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While serving a web page, a browser client typically downloads a set of static resources from the application which is based on the content that’s being served. For example, while navigating to a product’s page on an e-commerce website, several of that product’s images are shown. If the number of static resources vary between pages, when test data that dictates page navigation is parameterized, defining the exact number of secondary requests could become challenging. Let’s see how this can be simplified using HCL OneTest Performance’s Secondary Request Generator feature.

When secondary requests vary in quantity

Imagine that you’re browsing a shopping website. From the home page, you navigate to a specific category of products – say, books. In this section, you search for a title driven by your interest — “Test Automation”, to get a matching list of books. You click on one of the listed books that catch your eye. You are now presented with a dedicated page for this book. This page contains details designed to capture your attention, such as images, content samples, buyers’ reviews, and FAQs that are meant to aid your decision making.

Now, put on a different hat – that of a performance engineer working on the web application beneath this shopping website. If your Quality Assurance team were to load test this application, will it be acceptable to you if they have scripts that have all virtual users navigate through the same category: books, the same search criteria: “Test Automation” and select the same search result? Chances are that you are not going to be content with that; you desire reasonable variety in browsing patterns to achieve an extensive load test. Accordingly, you will want your test scripts to be driven with varying data, so that all parts of your application are exercised for coverage. Thankfully, performance testers are well attuned to the criticality of this step, and products like HCL OneTest Performance make this task a breeze. (On a side note, the HCL OneTest portfolio has a rich data fabrication capability as well.)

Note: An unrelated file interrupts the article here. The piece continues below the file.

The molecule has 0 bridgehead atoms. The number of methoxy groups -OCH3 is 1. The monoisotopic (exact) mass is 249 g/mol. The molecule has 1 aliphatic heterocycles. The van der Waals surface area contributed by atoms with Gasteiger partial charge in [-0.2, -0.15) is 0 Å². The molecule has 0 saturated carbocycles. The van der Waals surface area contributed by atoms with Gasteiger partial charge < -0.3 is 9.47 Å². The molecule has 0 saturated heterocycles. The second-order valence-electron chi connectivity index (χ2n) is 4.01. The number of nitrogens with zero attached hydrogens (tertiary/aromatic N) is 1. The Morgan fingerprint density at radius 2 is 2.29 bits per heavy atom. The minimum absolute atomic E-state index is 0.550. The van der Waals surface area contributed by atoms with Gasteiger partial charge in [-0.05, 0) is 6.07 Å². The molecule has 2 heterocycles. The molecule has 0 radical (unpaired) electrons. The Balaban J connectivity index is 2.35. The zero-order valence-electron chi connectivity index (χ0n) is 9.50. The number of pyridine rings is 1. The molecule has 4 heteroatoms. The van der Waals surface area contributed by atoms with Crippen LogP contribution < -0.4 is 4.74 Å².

While some of the requests for secondary assets remain unchanged even when test data is varied, some others are not. Let’s revisit the shopping website example for an illustration. There would be no changes in the quantity of secondary requests pertaining to stylesheets or scripts — or likely even for requests that fetch reviews — when the book title is substituted with test data. This might not be the case of other secondary requests; requests for product images that need to be downloaded might vary depending on the book that was picked. Granted, tying request data to content previously provided by the server, through a process of correlation, is an integral part of test scripting. However, changing the total number of requests itself at playback will require more than simple correlation; that will require some iterative logic too. In such circumstances, one would be naturally inclined to use loops and custom code for parsing responses and controlling loops. Fortunately, this problem has superior solutions if you use HCL OneTest Performance for your testing.